• Broadleaved Pepperweed (Lepidium latifolium)
  • Bindweeds (Genus Convolvulus)
  • Armenian Blackberry (Rubus armeniacus)
  • Stinking Chamomile (Anthemis cotula)
  • Shortpod Mustard (Hirschfeldia incana)

There were so many different sizes, colors, and patterns of these delightful caterpillars, that I went a little hog-wild in photographing them, but I don't know when I'll see them again.


Posted on June 03, 2020 20:22 by truthseqr truthseqr | 18 observations | 0 comments | Leave a comment

May 26, 2020

April 09, 2020

Yellow-faced Bumble Bees & Other Pyrobombus Species in the SF Bay Area

@alexis_amphibian (Alexis Babyan) provided this very helpful information about the difficulties in distinguishing bumble bees in the Pyrobombus subgenus from each other.

Bombus vosnesenskii, Yellow-faced Bumblebee, is by far the most common bumblebee in the Pyrobombus subgenus likely to be seen in this region (Santa Clara County, CA). It has a dark body with yellow hairs on the face and what I call the "shoulders"- the front part of the thorax- and has a band of yellow hairs towards the rear of the abdomen.
BugGuide page: https://bugguide.net/node/view/19538#id
Range: https://www.discoverlife.org/mp/20m?act=make_map&kind=Bombus+vosnesenskii

The nearly identical Bombus caliginosus also appears in this range (Santa Clara County, CA), and can rarely be told apart by photographs. Bombus caliginosus, Fog-Belt Bumblebee, is very tricky: it looks basically the same as Bombus vosnesenskii - a dark body with yellow hairs on the face and "shoulders"- and has a band of yellow hairs towards the rear of the abdomen. BugGuide has a whole section of photos of bumblebees that are either B. vosnesenskii or B. caliginosus - the experts can't say for sure:
Range: https://www.discoverlife.org/mp/20m?act=make_map&kind=Bombus+caliginosus

From a Bay Nature article:
"The difference between Bombus vosnesenskii and Bombus caliginosus, according to the insect reference BugGuide: “Females with malar space relatively short and S4 usually black as compared with caliginosus, and males with different antennal proportions. These characters are rarely visible in photos so those taken at coastal sites where both could occur are rarely identifiable.”

Other possible distinguishing characteristics:
A second partial yellow stripe towards the end of the abdomen (at T5?) is characteristic of male B. vosnesenskii, although male B. caliginosus sometimes also have this pattern. B. vosnesenskii is said to have a neater, tidier-looking coat of hairs overall compared to B. caliginosus, which runs a little shaggier.

I gather that the two can only reliably be distinguished under the microscope. B. caliginosus has some additional yellow hairs on its underside that B. vosnesenskii doesn't have, and there is apparently something different about the proportion of the malar region (cheek area) and the proportion of the antennae of the males. These are subtle enough differences that they won't be visible in regular size photos of live, active, individuals out in the fields. Of all the thousands of photos of bees in the Backyard Pollinators project, there are currently only 7 photos that claim to be Bombus caliginosus, and currently only one of those photos has attained "research grade." That photo is of a dead individual, not on a flower, but I left it in the project because confirmed photos of B. caliginosus are so scarce: https://www.inaturalist.org/observations/31271389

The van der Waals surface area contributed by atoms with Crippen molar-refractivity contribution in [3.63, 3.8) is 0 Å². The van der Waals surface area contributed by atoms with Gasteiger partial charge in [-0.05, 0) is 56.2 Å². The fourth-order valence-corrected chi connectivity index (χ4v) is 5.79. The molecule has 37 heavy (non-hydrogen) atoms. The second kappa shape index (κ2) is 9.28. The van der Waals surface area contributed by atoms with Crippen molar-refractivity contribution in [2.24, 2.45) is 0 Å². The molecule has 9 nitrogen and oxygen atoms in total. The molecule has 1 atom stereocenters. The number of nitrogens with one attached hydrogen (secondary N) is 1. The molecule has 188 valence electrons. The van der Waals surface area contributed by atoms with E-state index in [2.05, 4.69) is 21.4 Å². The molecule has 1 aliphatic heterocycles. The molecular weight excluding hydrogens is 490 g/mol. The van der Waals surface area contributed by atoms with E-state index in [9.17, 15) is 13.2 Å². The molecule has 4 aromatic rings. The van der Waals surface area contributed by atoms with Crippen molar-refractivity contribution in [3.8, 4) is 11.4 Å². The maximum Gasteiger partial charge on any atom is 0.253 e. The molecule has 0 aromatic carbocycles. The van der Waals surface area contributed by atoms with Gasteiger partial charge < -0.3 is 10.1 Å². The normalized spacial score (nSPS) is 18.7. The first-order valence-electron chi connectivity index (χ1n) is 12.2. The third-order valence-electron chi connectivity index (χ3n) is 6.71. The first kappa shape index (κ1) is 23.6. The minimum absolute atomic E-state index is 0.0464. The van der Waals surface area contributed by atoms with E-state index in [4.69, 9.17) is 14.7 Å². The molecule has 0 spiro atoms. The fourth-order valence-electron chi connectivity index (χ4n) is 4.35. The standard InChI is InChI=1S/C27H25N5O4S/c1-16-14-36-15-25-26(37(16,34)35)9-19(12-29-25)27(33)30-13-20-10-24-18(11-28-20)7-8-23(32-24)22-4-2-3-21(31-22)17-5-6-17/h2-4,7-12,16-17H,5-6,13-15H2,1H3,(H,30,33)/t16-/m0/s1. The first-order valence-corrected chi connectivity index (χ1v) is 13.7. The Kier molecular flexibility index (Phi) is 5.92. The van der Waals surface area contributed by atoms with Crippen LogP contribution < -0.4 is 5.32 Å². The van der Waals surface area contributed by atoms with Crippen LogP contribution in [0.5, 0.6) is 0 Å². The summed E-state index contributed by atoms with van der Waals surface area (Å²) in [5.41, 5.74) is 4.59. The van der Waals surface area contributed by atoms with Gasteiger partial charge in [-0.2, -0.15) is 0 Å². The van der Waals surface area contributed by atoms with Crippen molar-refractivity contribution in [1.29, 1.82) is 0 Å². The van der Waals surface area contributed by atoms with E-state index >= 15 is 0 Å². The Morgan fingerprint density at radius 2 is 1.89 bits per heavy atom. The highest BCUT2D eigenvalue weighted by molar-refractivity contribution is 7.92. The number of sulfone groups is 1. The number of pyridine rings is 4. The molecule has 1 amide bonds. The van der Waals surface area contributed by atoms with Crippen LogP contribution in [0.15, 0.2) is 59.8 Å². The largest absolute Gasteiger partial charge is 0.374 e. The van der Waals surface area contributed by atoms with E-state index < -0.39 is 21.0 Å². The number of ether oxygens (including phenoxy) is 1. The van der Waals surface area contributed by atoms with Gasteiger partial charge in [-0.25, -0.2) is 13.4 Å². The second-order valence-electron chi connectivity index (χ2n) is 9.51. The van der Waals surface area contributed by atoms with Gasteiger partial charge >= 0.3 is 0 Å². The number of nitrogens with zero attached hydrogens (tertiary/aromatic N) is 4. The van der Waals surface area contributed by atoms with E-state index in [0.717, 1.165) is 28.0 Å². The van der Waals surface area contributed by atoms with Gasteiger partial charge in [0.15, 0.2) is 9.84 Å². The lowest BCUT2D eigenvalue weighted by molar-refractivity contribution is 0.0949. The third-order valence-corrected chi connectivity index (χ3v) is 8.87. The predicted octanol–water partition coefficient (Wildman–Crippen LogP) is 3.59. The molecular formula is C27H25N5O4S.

Bombus melanopygus, Black-tailed Bumblebee, is the second-most common likely to be seen in this region, but it is easy to distinguish from B. vosnesenskii because in addition to having yellow hairs on its face and a yellow stripe towards the rear of its abdomen, it has an additional very wide yellow stripe around its midsection (the rear part of its thorax and the front part of its abdomen.) Bombus melanopygus in some regions also have orange/red hairs on their abdomens, but the ones we get in our region only have black and yellow hairs. (The different color forms of B. melanopygus were previously believed to be different species, but they are currently understood to be a single species.)
BugGuide page: https://bugguide.net/node/view/15019#id
Range: https://www.discoverlife.org/mp/20m?act=make_map&kind=Bombus+melanopygus

Bombus vandykei is also tricky. It also looks basically the same as B. vosnesenskii and B. caliginosus- at least, the females do- the males are much more yellow overall. A female B. vandykei looks the same as a B. vosnesenskii to my eye, but apparently the yellow stripe towards the rear of the abdomen is positioned at a different body segment.
B. vandykei is rarely seen in the SF Bay area, but there are occasional observations of it in Sonoma County, Santa Clara County and Solano County.
BugGuide page: https://bugguide.net/node/view/122324#id
Range: https://www.discoverlife.org/mp/20m?act=make_map&kind=Bombus+vandykei

Bombus flavifrons, Yellow-fronted Bumblebee (https://bugguide.net/node/view/181080#id) is also in the same subgenus and might be confused with the less common Bombus sitkensis, Sitka Bumblebee (https://bugguide.net/node/view/121804#id)
Range: https://www.discoverlife.org/mp/20m?act=make_map&kind=Bombus+flavifrons

Bombus bifarius, Black-notched Bumblebee, is another less-common member of this subgenus, and could be mistaken for Bombus melanopygus.
BugGuide page: https://bugguide.net/node/view/184373

John Kehoe has made several educational videos about native bees:
Bee Video: Mason, Carder and Leafcutter Bees


Posted on April 09, 2020 03:31 by truthseqr truthseqr | 0 comments | Leave a comment